Visual Inspiration: Organic Shapes in a Garden Cottage

This ensuite cottage in Pali Hill, Mumbai, sits within a garden and literally brings the nature to your side. There are doors and windows, but both are oval or roundish, and even the former are see-through.

The White Room Garden Room Bed

It was created by the India-based architectural studio The White Room, run by Nitin Barchha and Disney Davis. The organic shapes immediately have an otherworldly effect—at least I’ve never been in and rarely seen a house like this.

The White Room Garden Room Entry Hall

The White Room Garden Room TV

And here’s the ensuite bathroom:

The White Room Garden Room Ensuite

I do have a vague recollection of maybe seeing something like this in Star Trek somewhere. Other than that, the closest existing visuals that come to mind are sets Weta Workshop created for The Hobbit and Lord of the Rings trilogies. It would be nice to see—or read of—more interiors that deviate so starkly from our own.

Found via Colossal.

Images by The White Room

The Visual Inspiration occasional feature pulls the unusual from our world to inspire design, story-telling, and worldbuilding. If stuff like this already exists, what else could we imagine?

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Living Vicariously Through Social Media: Skeleton Flowers

There’s this amazing white flower, Diphylleia grayi, whose petals turn transparent in the rain!

Minkara Jiro Skeleton Flower Transparent Blossom

The perennial is sometimes called skeleton flower for good reason. According to My Modern Met, they grow on moist, wooded mountainsides in the colder regions of East Asia and Japan.

My goodness! I could’ve never seen this—wouldn’t have known to look for this—with my own eyes if it weren’t for the Internet.

Found via Good Stuff Happened Today on Tumblr. Visit My Modern Met for more photos!

Image by Jiro at Minkara

Out There is an occasional feature highlighting intriguing art, spaces, places, phenomena, flora, and fauna.

Visual Inspiration: Small Aqua-Blue-Brown Lizards

Now that summer is properly on the way here in the northern hemisphere, it’s time for summer critters. This aqua-blue-brown lizard, Anolis grahami, would make a lovely detail in speculative—or, indeed, in any kind of—story-telling.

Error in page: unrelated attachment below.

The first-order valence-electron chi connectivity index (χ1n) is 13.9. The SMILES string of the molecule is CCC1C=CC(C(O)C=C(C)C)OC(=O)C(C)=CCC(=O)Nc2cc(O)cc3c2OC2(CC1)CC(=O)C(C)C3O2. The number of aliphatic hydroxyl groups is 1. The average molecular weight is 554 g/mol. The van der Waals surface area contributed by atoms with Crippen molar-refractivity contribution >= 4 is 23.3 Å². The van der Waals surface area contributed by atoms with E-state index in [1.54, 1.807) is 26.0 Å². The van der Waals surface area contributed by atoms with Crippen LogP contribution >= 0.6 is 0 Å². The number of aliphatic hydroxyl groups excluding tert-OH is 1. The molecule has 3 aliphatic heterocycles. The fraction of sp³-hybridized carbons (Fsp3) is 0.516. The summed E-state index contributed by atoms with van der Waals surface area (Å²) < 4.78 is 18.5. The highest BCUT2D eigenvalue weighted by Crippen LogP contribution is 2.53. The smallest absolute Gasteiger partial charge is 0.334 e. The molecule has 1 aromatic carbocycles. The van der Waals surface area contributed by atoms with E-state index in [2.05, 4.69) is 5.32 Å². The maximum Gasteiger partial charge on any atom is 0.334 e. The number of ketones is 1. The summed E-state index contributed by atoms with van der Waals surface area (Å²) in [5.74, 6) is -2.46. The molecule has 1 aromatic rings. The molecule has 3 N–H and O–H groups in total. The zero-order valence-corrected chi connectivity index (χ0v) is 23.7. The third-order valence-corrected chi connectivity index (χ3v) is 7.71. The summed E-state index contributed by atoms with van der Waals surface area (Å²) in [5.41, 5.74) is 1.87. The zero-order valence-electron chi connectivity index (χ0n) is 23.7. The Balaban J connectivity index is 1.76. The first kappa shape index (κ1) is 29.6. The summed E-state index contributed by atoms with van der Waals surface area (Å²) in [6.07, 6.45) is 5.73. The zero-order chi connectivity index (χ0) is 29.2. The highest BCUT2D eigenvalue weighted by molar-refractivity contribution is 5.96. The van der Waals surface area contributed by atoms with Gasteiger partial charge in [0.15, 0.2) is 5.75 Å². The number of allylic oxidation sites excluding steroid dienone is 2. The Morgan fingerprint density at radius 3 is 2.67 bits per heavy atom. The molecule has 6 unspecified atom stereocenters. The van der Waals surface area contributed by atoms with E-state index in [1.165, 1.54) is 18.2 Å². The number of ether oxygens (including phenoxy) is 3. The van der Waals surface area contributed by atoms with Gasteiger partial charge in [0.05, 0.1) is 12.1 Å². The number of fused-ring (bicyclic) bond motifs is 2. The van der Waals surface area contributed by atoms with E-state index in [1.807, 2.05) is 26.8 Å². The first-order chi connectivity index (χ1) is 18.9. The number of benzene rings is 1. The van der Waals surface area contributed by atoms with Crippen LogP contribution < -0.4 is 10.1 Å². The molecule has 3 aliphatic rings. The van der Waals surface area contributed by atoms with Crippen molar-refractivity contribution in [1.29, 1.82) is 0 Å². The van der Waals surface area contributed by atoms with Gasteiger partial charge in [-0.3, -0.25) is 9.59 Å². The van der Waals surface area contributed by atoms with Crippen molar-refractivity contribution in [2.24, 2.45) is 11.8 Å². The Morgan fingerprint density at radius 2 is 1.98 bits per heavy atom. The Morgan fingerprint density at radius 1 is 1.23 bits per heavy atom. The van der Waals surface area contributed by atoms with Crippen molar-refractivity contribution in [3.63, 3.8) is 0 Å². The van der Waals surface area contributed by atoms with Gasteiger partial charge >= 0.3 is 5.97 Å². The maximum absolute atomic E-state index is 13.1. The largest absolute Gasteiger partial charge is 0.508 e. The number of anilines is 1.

Wikimedia jpokele Grahams anole Jamaica

In the real world, they’re endemic in Jamaica and an introduction to Bermuda. According to Wikipedia, occasionally you can see a pure turquoise blue lizard.

iNaturalist waynewg Grahams anole

Goodness, they’re incredible!

Found via Jon Suh on Twitter.

Images: Graham’s anole on Jamaica by jpockele via Wikimedia (CC BY-2.0). Graham’s anole on a piece of wood by Wayne Godbehere on iNaturalist (CC BY-NC).

The Visual Inspiration occasional feature pulls the unusual from our world to inspire design, story-telling, and worldbuilding. If stuff like this already exists, what else could we imagine?

Living Vicariously Through Social Media: The Clay Forest in Western Tibet

One of the best things about social media—like the Internet, too—is how many different phenomena you can witness if not first hand then at least in a secondary capacity; way more than would be possible in a regular human lifetime.

Case in point: the Clay Forest is a massive gorge like the Grand Canyon, except it’s located in Western Tibet. Apparently it wasn’t really accessible for Westerners until 2015.

Twitter UrsulaV Clay Forest Canyon
Ursula Vernon on Twitter

Author and illustrator Ursula Vernon posted this and a few other images from Tibet on her Twitter account. Thank you for sharing!

I’m slack-jawed and stunned. Phew!

Out There is an occasional feature highlighting intriguing art, spaces, places, phenomena, flora, and fauna.

Visual Inspiration: Now I See from Where Ents Might Have Come

As a kid, I spent time playing in the small wooded areas nearby and imagined all sorts of critters living there. I know I did, but at some point I lost the ability (or willingness, or perhaps leisure? I remember an increase in homework around the same time). By the time I read of the enormous woodlands in Tolkien’s Lord of the Rings, I remember having trouble imagining the really large trees of Lothlórien or Mirkwood, or how Ents might be mistaken for trees.

You see, I grew up two hours south of the Arctic Circle. We have woods up there, of course, thanks to the Gulf stream. The trees may not necessarily grow very big, however—although there are exceptions—and the ones that do grow tall tend to be relatively thin and arrow-straight instead of bulky and gnarly. (Two examples here and here. Both are further south than where I grew up, but nevertheless very similar.)

So, even I can easily imagine how a forest might invoke stories of elves, trolls, ents, and other creatures on the basis of photos of Wistman’s Wood in Dartmoor, Devon, England.

Flickr Andy Walker Wistmans Wood

Flickr Clifton Beard Wistmans Wood

Flickr Natural England Peter Wakely Wistmans Wood

Isn’t it breathtaking? It’s like there are Ents about to walk out from behind a tree at any moment!

Images: Andy Walker (CC BY-ND 2.0) via Flicker. Clifton Beard (CC BY-NC 2.0) via Flickr. Natural England/Peter Wakely (CC BY-NC-ND 2.0) via Flickr.

The Visual Inspiration occasional feature pulls the unusual from our world to inspire design, story-telling, and worldbuilding. If stuff like this already exists, what else could we imagine?

Thanksgiving Break

Time for the annual turkey day!

Turkey Tom Being Handsome2

We will not be eating this handsome fella from our back yard. 🙂

We don’t necessarily get to see the turkeys displaying every spring, but often we do. It’s always such a sight—incredible birds in so many senses.

Happy Thanksgiving to our readers who celebrate!

Image by Eppu Jensen.

Out There is an occasional feature highlighting intriguing art, spaces, places, phenomena, flora, and fauna.